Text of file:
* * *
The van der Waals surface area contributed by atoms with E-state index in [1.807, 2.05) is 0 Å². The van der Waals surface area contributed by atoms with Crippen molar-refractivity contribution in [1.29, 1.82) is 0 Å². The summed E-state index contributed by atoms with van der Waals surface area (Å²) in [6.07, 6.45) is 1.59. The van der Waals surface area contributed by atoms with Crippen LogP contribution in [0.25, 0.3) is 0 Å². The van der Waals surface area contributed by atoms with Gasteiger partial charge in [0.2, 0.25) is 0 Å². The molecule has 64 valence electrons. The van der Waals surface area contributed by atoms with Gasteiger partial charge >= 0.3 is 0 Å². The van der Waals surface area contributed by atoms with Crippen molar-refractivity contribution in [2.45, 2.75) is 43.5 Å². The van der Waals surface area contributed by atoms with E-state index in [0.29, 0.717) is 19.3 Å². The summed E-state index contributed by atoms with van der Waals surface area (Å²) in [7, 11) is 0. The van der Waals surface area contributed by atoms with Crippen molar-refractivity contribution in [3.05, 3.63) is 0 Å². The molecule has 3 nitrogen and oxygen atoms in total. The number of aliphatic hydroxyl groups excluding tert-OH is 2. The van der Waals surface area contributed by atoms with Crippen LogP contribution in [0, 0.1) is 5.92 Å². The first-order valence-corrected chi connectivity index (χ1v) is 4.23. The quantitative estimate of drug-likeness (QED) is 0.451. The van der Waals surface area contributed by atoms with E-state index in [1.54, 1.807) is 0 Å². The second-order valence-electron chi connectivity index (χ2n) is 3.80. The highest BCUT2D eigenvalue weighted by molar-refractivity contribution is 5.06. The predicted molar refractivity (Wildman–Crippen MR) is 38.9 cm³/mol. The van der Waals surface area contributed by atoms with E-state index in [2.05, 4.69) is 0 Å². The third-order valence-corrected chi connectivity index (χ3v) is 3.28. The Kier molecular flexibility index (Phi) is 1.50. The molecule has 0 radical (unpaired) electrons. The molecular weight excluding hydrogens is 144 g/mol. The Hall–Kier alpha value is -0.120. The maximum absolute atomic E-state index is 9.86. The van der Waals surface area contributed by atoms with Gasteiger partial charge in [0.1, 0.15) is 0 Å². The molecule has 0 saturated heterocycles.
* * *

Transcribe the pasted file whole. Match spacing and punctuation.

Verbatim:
The van der Waals surface area contributed by atoms with E-state index in [1.807, 2.05) is 0 Å². The van der Waals surface area contributed by atoms with Crippen molar-refractivity contribution in [1.29, 1.82) is 0 Å². The summed E-state index contributed by atoms with van der Waals surface area (Å²) in [6.07, 6.45) is 1.59. The van der Waals surface area contributed by atoms with Crippen LogP contribution in [0.25, 0.3) is 0 Å². The van der Waals surface area contributed by atoms with Gasteiger partial charge in [0.2, 0.25) is 0 Å². The molecule has 64 valence electrons. The van der Waals surface area contributed by atoms with Gasteiger partial charge >= 0.3 is 0 Å². The van der Waals surface area contributed by atoms with Crippen molar-refractivity contribution in [2.45, 2.75) is 43.5 Å². The van der Waals surface area contributed by atoms with E-state index in [0.29, 0.717) is 19.3 Å². The summed E-state index contributed by atoms with van der Waals surface area (Å²) in [7, 11) is 0. The van der Waals surface area contributed by atoms with Crippen molar-refractivity contribution in [3.05, 3.63) is 0 Å². The molecule has 3 nitrogen and oxygen atoms in total. The number of aliphatic hydroxyl groups excluding tert-OH is 2. The van der Waals surface area contributed by atoms with Crippen LogP contribution in [0, 0.1) is 5.92 Å². The first-order valence-corrected chi connectivity index (χ1v) is 4.23. The quantitative estimate of drug-likeness (QED) is 0.451. The van der Waals surface area contributed by atoms with E-state index in [1.54, 1.807) is 0 Å². The second-order valence-electron chi connectivity index (χ2n) is 3.80. The highest BCUT2D eigenvalue weighted by molar-refractivity contribution is 5.06. The predicted molar refractivity (Wildman–Crippen MR) is 38.9 cm³/mol. The van der Waals surface area contributed by atoms with E-state index in [2.05, 4.69) is 0 Å². The third-order valence-corrected chi connectivity index (χ3v) is 3.28. The Kier molecular flexibility index (Phi) is 1.50. The molecule has 0 radical (unpaired) electrons. The molecular weight excluding hydrogens is 144 g/mol. The Hall–Kier alpha value is -0.120. The maximum absolute atomic E-state index is 9.86. The van der Waals surface area contributed by atoms with Gasteiger partial charge in [0.1, 0.15) is 0 Å². The molecule has 0 saturated heterocycles.